Barry Siskind

Thank you Barry for taking the time to answer all of our questions. We are grateful for everything you have shared with us. At Oxford Script Awards we are wishing you a huge success with your next projects. Keep up the amazing work!

Hello Barry, can you tell us about your background and how you got started in screenwriting?

Prior to writing screenplays, I wrote nine best-selling business books, over 500 original trade articles and industry reports and a Guru series for the Centre for Exhibition Industry Research. My syndicated column appeared in over 100 publications worldwide. I retired for a few years, but writing called me back. I completed my first screenplay in three months. I was hooked.

What's your writing process like? How do you go about creating characters and developing a story?

My characters are composites of people I know, people I have read about and stuff I make up. Developing relatable characters is the best part of my job and I let my imagination run wild. I’m not gay, LBGTQ, female, black, redneck or a sociopath, but its great fun getting into the minds people who are.

Can you talk about a recent project you've worked on and the challenges you faced while writing it?

Years ago, I wrote a novel called The Hangman’s Fracture. It went nowhere. Recently I took the novel (I loved the concept), changed the perspective and a few other details and developed a screenplay called A Secret Life. I didn’t think A Secret Life was commercial. A nagging message bounced around in my head saying, “Nobody wants to read about the son of a hangman” Then it hit me – I do. So, I let go of my doubts and wrote the best story I could.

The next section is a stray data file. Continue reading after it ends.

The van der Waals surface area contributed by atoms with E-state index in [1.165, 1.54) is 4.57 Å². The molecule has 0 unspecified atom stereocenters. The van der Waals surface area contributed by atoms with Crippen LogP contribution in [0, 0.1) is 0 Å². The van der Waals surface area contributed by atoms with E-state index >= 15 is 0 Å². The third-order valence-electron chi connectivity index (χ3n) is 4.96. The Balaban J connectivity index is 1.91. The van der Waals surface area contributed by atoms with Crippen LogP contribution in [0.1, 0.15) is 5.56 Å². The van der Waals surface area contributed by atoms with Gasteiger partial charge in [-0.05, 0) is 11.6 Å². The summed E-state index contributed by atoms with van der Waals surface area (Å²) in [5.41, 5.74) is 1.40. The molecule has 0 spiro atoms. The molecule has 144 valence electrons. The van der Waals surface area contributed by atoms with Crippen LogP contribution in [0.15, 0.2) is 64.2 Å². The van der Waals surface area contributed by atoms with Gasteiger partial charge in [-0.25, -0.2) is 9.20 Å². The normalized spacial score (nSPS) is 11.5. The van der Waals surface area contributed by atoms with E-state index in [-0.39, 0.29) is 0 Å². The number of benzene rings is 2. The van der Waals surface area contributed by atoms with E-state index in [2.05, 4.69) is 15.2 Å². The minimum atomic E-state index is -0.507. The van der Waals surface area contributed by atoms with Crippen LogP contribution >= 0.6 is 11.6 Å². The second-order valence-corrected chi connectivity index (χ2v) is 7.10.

What do you think is the most important element of a great screenplay?

I am pretty new to writing screenplays, but I think the most important element starts with the author’s passion for the story.

How do you feel about the current state of the film industry and the role of screenwriters in it?

I feel the role of screenwriter is not replaceable. I haven’t seen evidence that AI has mastered the qualities of passion, humor and creativity.

How do you approach writing for different genres and audiences?

My first three plays were inspired by real life stories of courageous woman during World War 2. My Fourth play is A Secret Life. I have first draft of an animated piece and developing a limited series television concept called The Jury. My tastes are eclectic. When I approach a story, I watch as many films as possible, read screenplays and learn the nuances of the genre.

How do you handle feedback and criticism?

I very quickly learned how subjective feedback is. One critic will give me glowing comments while another hates my work. Rejections are another thing. Some producers will issue a standard “Not for us,” replay, (if they bother to acknowledge my pitch at all).
Then there are producers who say no and take to time to tell me why. I love these. I read all comments (good or bad) then decide what will strengthen my screenplay.

Can you talk about any upcoming projects or collaborations you're excited about?

A Secret Life won the 2023 Boston Screenplay Award. As a result of that exposure, I was hired by a production company to develop a screenplay from a concept they had developed. It’s been great fun working with a team who knows what they want and are open to collaboration.

How do you see the role of screenwriting evolving in the future?

Storytelling is the world’s oldest profession. It’s not going away anytime soon.

What advice would you give to aspiring screenwriters?

I haven’t been doing this long enough to give meaningful advice. For me, I’m on a steep learning curve, and that is what gets me up in the morning.